Urban Forest Researcher Georgia Silvera Seamans on The Risks and Rewards of Being Black in Nature

Georgia Silvera Seamans birding in her favorite local patch, Washington Square Park. Photo Courtesy of the Author

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Georgia Silvera Seamans Essay on Medium: “The Risks and Rewards of Being Black in Nature”

Georgia Silvera Seamans is the co-founding director of Washington Square Park Eco Projects in Manhattan’s storied park. She is an urban forester, independent researcher, and writer. Georgia’s research has been published in Urban Forestry & Urban Greening and Journal of Arboriculture, and she blogs about urban nature at localecologist.org. Georgia holds degrees from Wesleyan University, the Yale School of Forestry & Environmental Studies, and UC Berkeley. Here’s a brief excerpt from her essay on Medium, “On the Risk and Rewards of Being Black in Nature.”

I first learned about the concept of “nearby nature” in graduate school. The term was coined by Rachel Kaplan and Stephan Kaplan in their 1989 book, The Experience of Nature. The Kaplans define this form of nature as a space that contains “one or more plants…that is proximal [and] it can be indoors or out-of-doors.” With this wide-open definition, there are arguably many subtypes of nearby nature. I’ve thought about nearby nature or neighborhood nature or next door nature especially in the context of cities because of my work in urban forestry and urban ecology.

Conducting my life almost entirely from my apartment in New York City beginning in mid-March of this year because of the pandemic brought home the importance of nature I could easily access, from my window, on a walk around my block, and when things felt less dire, in my local park. The pandemic and how much I craved nature were the catalysts for writing an essay about the benefits of nearby nature. But then the trauma of two stark incidences of racial violence in the outdoors made me pause my work. I didn’t feel that I could unconditionally tout the benefits of nearby nature, of spending time outdoors, when nature has been the setting for anti-black hate crimes. Read the full essay on Medium here.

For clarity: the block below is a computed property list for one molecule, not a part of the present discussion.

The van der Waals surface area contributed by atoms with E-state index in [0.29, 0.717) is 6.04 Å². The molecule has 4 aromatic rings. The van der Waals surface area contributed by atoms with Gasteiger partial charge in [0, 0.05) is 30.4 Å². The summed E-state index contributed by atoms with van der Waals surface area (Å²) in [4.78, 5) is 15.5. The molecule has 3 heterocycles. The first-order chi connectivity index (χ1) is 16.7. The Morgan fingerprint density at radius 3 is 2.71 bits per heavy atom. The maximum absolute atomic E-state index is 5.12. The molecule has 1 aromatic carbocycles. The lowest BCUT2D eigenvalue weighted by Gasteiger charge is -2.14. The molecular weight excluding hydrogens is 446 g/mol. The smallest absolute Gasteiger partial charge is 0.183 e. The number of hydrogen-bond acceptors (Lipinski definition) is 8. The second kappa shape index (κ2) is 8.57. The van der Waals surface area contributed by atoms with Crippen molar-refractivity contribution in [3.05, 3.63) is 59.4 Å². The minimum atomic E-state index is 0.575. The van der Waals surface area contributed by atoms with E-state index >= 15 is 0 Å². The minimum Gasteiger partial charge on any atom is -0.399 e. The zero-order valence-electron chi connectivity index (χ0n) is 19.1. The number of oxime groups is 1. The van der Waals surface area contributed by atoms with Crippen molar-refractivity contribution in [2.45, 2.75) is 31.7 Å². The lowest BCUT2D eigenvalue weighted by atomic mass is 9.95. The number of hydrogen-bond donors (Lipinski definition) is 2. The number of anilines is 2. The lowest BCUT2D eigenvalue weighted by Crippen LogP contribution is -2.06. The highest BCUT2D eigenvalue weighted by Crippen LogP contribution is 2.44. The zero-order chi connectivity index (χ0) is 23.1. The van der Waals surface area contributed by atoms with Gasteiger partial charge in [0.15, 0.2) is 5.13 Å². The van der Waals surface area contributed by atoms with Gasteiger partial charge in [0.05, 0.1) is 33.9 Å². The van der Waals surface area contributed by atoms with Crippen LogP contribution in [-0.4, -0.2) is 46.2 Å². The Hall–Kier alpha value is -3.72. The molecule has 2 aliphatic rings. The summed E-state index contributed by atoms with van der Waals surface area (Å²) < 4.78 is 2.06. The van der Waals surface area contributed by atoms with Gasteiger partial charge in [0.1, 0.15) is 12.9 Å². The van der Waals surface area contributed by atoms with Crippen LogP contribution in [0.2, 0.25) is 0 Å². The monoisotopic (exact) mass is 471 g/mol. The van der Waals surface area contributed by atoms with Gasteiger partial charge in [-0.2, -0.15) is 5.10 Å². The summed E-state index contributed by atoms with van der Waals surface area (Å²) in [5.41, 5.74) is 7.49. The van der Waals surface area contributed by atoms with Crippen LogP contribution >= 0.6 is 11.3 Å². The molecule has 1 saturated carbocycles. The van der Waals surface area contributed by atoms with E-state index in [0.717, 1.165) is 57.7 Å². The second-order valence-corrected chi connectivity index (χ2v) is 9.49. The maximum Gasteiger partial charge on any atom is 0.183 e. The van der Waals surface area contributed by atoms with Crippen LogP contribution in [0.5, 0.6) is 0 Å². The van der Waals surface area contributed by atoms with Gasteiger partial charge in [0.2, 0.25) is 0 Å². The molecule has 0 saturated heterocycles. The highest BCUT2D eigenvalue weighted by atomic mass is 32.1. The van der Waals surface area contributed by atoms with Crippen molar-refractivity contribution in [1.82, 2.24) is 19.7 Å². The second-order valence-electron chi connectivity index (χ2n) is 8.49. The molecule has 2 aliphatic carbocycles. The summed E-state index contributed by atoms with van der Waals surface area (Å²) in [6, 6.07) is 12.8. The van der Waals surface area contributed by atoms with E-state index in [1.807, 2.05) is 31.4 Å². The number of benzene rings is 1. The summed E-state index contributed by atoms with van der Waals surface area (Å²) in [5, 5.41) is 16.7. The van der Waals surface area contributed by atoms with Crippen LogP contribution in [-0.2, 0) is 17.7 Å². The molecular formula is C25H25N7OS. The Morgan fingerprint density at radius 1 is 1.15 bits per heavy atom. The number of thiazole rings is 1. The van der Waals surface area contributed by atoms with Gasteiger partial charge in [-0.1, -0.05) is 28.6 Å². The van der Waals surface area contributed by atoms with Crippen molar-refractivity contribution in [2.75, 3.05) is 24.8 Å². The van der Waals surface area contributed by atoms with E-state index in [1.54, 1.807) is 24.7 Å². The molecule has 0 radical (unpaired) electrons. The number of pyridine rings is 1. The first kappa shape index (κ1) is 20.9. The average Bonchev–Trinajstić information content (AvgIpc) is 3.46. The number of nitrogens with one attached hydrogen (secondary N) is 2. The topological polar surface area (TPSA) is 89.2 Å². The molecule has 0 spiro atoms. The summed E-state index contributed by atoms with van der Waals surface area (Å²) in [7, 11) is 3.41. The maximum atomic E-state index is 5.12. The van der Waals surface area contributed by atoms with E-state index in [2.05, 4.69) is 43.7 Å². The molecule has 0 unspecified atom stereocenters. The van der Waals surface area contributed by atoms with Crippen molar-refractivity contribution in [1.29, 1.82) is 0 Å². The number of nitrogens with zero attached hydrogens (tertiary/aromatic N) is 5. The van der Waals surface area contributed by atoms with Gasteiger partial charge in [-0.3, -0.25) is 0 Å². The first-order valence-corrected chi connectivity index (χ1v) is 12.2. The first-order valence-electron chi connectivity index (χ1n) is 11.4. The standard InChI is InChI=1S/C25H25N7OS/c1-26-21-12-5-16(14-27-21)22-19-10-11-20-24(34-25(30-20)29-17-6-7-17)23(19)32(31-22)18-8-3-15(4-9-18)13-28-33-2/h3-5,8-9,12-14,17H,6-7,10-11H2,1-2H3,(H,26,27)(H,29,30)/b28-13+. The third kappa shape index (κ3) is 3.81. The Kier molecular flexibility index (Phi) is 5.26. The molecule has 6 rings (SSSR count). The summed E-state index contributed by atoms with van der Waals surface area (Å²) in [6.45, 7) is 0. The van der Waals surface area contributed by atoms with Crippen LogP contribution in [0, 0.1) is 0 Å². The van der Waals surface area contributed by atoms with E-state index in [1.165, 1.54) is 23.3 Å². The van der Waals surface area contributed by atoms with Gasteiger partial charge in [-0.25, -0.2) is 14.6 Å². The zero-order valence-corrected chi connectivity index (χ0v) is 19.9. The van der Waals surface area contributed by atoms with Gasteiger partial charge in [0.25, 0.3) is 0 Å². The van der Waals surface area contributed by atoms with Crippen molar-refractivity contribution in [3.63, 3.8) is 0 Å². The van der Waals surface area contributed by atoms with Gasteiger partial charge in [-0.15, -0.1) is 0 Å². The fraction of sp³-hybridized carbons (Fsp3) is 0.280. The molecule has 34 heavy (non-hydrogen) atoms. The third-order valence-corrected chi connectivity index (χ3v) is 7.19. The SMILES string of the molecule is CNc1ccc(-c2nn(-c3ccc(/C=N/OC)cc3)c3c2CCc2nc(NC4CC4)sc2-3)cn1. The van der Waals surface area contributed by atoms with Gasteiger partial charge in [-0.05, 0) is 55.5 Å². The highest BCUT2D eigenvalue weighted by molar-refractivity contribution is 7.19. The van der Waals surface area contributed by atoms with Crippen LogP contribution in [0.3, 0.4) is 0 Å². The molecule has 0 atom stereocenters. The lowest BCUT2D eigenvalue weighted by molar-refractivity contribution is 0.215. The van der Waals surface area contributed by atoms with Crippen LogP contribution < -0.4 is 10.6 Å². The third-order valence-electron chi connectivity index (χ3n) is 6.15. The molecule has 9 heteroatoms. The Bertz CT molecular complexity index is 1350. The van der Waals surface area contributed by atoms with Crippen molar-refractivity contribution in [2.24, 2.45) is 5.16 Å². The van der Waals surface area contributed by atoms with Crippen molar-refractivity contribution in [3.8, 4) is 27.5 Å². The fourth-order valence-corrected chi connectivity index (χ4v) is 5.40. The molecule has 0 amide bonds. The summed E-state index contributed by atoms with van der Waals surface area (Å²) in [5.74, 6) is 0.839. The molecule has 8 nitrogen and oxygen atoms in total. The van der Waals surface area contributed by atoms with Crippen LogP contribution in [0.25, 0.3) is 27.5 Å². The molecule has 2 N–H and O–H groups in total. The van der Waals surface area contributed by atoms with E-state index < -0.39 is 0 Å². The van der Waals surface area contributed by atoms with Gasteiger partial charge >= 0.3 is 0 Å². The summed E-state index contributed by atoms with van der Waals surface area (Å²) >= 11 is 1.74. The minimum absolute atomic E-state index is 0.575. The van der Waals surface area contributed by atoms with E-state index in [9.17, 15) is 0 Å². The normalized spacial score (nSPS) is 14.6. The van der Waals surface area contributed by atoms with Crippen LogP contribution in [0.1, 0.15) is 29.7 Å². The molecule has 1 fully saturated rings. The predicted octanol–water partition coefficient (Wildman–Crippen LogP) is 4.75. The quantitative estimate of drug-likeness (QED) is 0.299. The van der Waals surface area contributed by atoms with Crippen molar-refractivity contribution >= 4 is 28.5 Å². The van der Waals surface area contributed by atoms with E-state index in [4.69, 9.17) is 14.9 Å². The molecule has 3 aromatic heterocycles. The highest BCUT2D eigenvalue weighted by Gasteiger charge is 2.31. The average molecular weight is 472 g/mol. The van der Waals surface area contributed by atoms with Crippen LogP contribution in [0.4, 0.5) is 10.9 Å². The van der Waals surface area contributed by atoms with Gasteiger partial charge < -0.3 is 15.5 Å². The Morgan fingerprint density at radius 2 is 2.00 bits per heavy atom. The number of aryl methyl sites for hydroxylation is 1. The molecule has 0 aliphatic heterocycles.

Washington Square Park Eco Projects & Co-founder Georgia Silvera Seamans

Georgia Silvera Seamans (center) with the interactive Washington Square Park Eco Projects Mobile Exhibit. Photo Courtesy Street Lab

Georgia Silvera Seamans is the co-founding director of Washington Square Park Eco Projects in New York City. She is an urban forester, independent researcher, and writer. Georgia has bylines with UrbanOmnibus.netAudubon.org, and Audubon Magazine, and her research has been published in Urban Forestry & Urban Greening and the former Journal of Arboriculture. Georgia blogs about urban nature at localecologist.org. She holds degrees from Wesleyan University, the Yale School of Forestry & Environmental Studies, and UC Berkeley.  

Could you share about your NYC roots and your connection to Washington Square Park in particular?

Georgia Silvera Seamans: When my family emigrated to the U.S., the first place we landed was Washington Heights. I attended junior high and high school in NYC. I used to visit the Village as a teenager; the vintage shops on West 8th Street were fun to explore! I recall one visit to Washington Square Park during that time. The Park struck me as a dynamic and diverse place. As an adult I moved back to the City in 2009. I live a few blocks from the Park, within a 10-minute walk.

A view from within WSP to the iconic Washington Arch. The nearby crabapple trees feed many bird species in the fall, including catbirds and hermit thrushes. Photo by the author.

How did you come to urban forestry, and what have been some of your peak experiences along the way? Could you talk about your urban forestry research and writing? 

GSS: I became an urban forester because of my job as a paid community forestry intern with the Urban Resources Initiative in New Haven, Connecticut. This practical experience more than any academic training set me on the urban forestry path. I was an intern in the organization’s Community Greenspace program where I provided technical resources to seven community groups in the Newhallville neighborhoods.

The projects undertaken by the groups I worked with ranged from planting street trees on a block to converting an abandoned house lot into a bird sanctuary. I can honestly say that but for this rigorous and fun experience I would not have applied to and been offered the job as urban forester for the City of Boston.

I returned to graduate school after working for the Boston Parks and Recreation Department for a few years. At UC Berkeley, my dissertation research was focused on how and why municipal agencies and nonprofits were reframing trees as ecological agents versus the conventional aesthetic narrative. I am proud of my first authored paper based on my dissertation which was published in 2013 in Urban Forestry & Urban Greening.

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